The History of the Jewish Community in Saint John

April 23, 2016

The Jewish Community in Saint John began with the arrival of Solomon and Alice Hart from England in 1858. The Harts, a wealthy family of tobacco manufacturers, established a tobacco factory in Saint John and were also influential in founding the first synagogue in 1898, the Ahavith Achim or Brotherly Love. Alice Hart founded the Daughters of Israel, a Jewish ladies' organization created to assist the poor and immigrants to the city. She also ran the Hebrew School and a nursery. The Harts' daughter, Elizabeth, was the first Jewish bride when, in 1882, she married her cousin, Louis Green, also from England. 

The 1890s were a time of persecution for Jews in Eastern Europe; several were expelled from their homes in the Russian Empire and made up the "second wave" of Jewish immigrants to Saint John. Interestingly, most of the Jews in New Brunswick can trace their ancestors to the town of Dorbian, Lithuania which was wiped out by the Nazis during the Holocaust and never re-established. These settlers could speak only Yiddish and wore traditional Jewish clothing. Burial records indicate that many immigrants died on Partridge Island, a quarantine station in the Saint John Harbour.

A second synagogue was established in 1906 to accommodate the growing community and in 1918; the two congregations joined and purchased the present-day synagogue, the Shaarei Zedek or Gates of Righteousness. The building, constructed in the 1860s, was originally a Calvinist Church. At the time of purchase, the community was Orthodox in its practice. In the 1950s the community adopted the more modern Conservative movement.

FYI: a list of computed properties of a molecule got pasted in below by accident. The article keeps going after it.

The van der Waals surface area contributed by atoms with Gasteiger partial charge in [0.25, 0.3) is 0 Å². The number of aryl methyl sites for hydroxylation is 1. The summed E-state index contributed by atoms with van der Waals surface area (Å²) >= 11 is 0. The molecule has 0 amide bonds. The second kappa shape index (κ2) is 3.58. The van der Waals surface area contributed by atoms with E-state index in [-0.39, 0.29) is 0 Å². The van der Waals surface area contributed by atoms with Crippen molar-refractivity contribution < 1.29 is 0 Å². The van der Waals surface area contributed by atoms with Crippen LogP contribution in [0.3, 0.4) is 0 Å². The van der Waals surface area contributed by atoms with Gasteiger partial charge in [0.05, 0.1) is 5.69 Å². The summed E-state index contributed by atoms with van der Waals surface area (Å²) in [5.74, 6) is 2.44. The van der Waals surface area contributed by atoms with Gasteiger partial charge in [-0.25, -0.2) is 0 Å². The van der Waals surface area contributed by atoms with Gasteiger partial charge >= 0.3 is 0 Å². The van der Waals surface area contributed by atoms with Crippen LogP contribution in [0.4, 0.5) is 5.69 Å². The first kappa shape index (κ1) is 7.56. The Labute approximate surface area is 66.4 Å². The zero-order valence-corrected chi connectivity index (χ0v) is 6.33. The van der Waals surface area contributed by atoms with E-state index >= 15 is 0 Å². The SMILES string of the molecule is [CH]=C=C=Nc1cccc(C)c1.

The once thriving community of 300 families, whose “Golden Years” were the 1920s-1960s, has decreased to less than 45 families. Since the 1960s the children of these families have been moving to bigger cities like Toronto and Montreal.  

In 1986 The Saint John Jewish Historical Museum was created in fulfillment of the dream of Marcia Koven to preserve the Jewish heritage of Saint John, and it is the only Jewish museum in Atlantic Canada. It started out modestly as a museum with two rooms on the bottom level of the Jewish Community Centre. In 1987, the museum was recognized with an award from the American Association for State. It currently features galleries, a library and an extensive archival collection. The internationally renowned Museum has received several awards for its permanent and seasonal exhibits. The museum is an excellent source for those seeking ancestry and genealogy related information about the Jewish community in Saint John.

Land acknowledgement

The Saint John Region is situated on the traditional territory of the Wolastoqiyik, Mi’Kmaq, and Peskotomuhkati Nations. This territory is covered by Peace and Friendship Treaties signed with the British Crown in the 1700s. The treaties recognized the significant and meaningful role of the Wolastoqiyik, Mi’Kmaq, and Peskotomuhkati in this province and the country with the intent to establish a relationship of trust and friendship.

Envision Saint John: The Regional Growth Agency pays respect to the elders, past and present, and descendants of this land, and is committed to moving forward in the spirit of truth, collaboration, and reconciliation.